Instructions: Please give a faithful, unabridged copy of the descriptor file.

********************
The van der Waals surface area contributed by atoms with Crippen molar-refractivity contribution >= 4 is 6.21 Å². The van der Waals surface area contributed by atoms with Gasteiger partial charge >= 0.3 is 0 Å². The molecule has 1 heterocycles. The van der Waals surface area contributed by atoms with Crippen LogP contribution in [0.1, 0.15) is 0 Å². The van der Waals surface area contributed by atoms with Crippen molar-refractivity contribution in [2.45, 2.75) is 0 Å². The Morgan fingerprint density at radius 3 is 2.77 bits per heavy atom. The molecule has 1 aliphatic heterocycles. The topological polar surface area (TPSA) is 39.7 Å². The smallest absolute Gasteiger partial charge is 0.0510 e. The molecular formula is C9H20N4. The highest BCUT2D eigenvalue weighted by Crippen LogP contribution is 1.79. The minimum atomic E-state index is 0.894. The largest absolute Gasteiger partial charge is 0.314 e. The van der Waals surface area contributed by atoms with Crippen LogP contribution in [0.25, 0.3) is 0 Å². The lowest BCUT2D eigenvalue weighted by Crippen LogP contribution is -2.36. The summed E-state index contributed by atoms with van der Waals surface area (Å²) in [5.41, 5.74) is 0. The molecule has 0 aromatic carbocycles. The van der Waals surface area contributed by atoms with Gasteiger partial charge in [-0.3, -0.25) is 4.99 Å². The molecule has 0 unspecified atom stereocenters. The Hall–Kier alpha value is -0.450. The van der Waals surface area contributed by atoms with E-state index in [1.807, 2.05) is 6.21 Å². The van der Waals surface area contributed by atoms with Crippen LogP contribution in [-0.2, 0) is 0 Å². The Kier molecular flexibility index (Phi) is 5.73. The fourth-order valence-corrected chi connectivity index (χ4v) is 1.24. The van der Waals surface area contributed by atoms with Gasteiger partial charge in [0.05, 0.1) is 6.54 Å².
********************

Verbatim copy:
The van der Waals surface area contributed by atoms with Crippen molar-refractivity contribution >= 4 is 6.21 Å². The van der Waals surface area contributed by atoms with Gasteiger partial charge >= 0.3 is 0 Å². The molecule has 1 heterocycles. The van der Waals surface area contributed by atoms with Crippen LogP contribution in [0.1, 0.15) is 0 Å². The van der Waals surface area contributed by atoms with Crippen molar-refractivity contribution in [2.45, 2.75) is 0 Å². The Morgan fingerprint density at radius 3 is 2.77 bits per heavy atom. The molecule has 1 aliphatic heterocycles. The topological polar surface area (TPSA) is 39.7 Å². The smallest absolute Gasteiger partial charge is 0.0510 e. The molecular formula is C9H20N4. The highest BCUT2D eigenvalue weighted by Crippen LogP contribution is 1.79. The minimum atomic E-state index is 0.894. The largest absolute Gasteiger partial charge is 0.314 e. The van der Waals surface area contributed by atoms with Crippen LogP contribution in [0.25, 0.3) is 0 Å². The lowest BCUT2D eigenvalue weighted by Crippen LogP contribution is -2.36. The summed E-state index contributed by atoms with van der Waals surface area (Å²) in [5.41, 5.74) is 0. The molecule has 0 aromatic carbocycles. The van der Waals surface area contributed by atoms with Gasteiger partial charge in [-0.3, -0.25) is 4.99 Å². The molecule has 0 unspecified atom stereocenters. The Hall–Kier alpha value is -0.450. The van der Waals surface area contributed by atoms with E-state index in [1.807, 2.05) is 6.21 Å². The van der Waals surface area contributed by atoms with Crippen LogP contribution in [-0.2, 0) is 0 Å². The Kier molecular flexibility index (Phi) is 5.73. The fourth-order valence-corrected chi connectivity index (χ4v) is 1.24. The van der Waals surface area contributed by atoms with Gasteiger partial charge in [0.05, 0.1) is 6.54 Å².